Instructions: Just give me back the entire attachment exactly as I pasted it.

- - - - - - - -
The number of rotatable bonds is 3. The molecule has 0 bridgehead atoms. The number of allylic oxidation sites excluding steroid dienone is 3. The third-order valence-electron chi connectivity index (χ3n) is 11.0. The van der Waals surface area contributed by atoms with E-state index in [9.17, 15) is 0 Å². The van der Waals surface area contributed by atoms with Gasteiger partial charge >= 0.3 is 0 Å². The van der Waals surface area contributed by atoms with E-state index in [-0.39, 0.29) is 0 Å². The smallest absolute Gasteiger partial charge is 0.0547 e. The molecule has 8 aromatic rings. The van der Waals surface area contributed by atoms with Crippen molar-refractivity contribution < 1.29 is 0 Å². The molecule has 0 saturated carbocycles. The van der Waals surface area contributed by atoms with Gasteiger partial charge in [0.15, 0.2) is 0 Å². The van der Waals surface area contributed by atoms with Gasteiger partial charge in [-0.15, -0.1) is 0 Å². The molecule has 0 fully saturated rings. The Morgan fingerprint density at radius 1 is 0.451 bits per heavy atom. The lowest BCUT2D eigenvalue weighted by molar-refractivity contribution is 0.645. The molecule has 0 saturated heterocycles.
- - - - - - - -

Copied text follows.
The number of rotatable bonds is 3. The molecule has 0 bridgehead atoms. The number of allylic oxidation sites excluding steroid dienone is 3. The third-order valence-electron chi connectivity index (χ3n) is 11.0. The van der Waals surface area contributed by atoms with E-state index in [9.17, 15) is 0 Å². The van der Waals surface area contributed by atoms with Gasteiger partial charge >= 0.3 is 0 Å². The van der Waals surface area contributed by atoms with E-state index in [-0.39, 0.29) is 0 Å². The smallest absolute Gasteiger partial charge is 0.0547 e. The molecule has 8 aromatic rings. The van der Waals surface area contributed by atoms with Crippen molar-refractivity contribution < 1.29 is 0 Å². The molecule has 0 saturated carbocycles. The van der Waals surface area contributed by atoms with Gasteiger partial charge in [0.15, 0.2) is 0 Å². The van der Waals surface area contributed by atoms with Gasteiger partial charge in [-0.15, -0.1) is 0 Å². The molecule has 0 fully saturated rings. The Morgan fingerprint density at radius 1 is 0.451 bits per heavy atom. The lowest BCUT2D eigenvalue weighted by molar-refractivity contribution is 0.645. The molecule has 0 saturated heterocycles.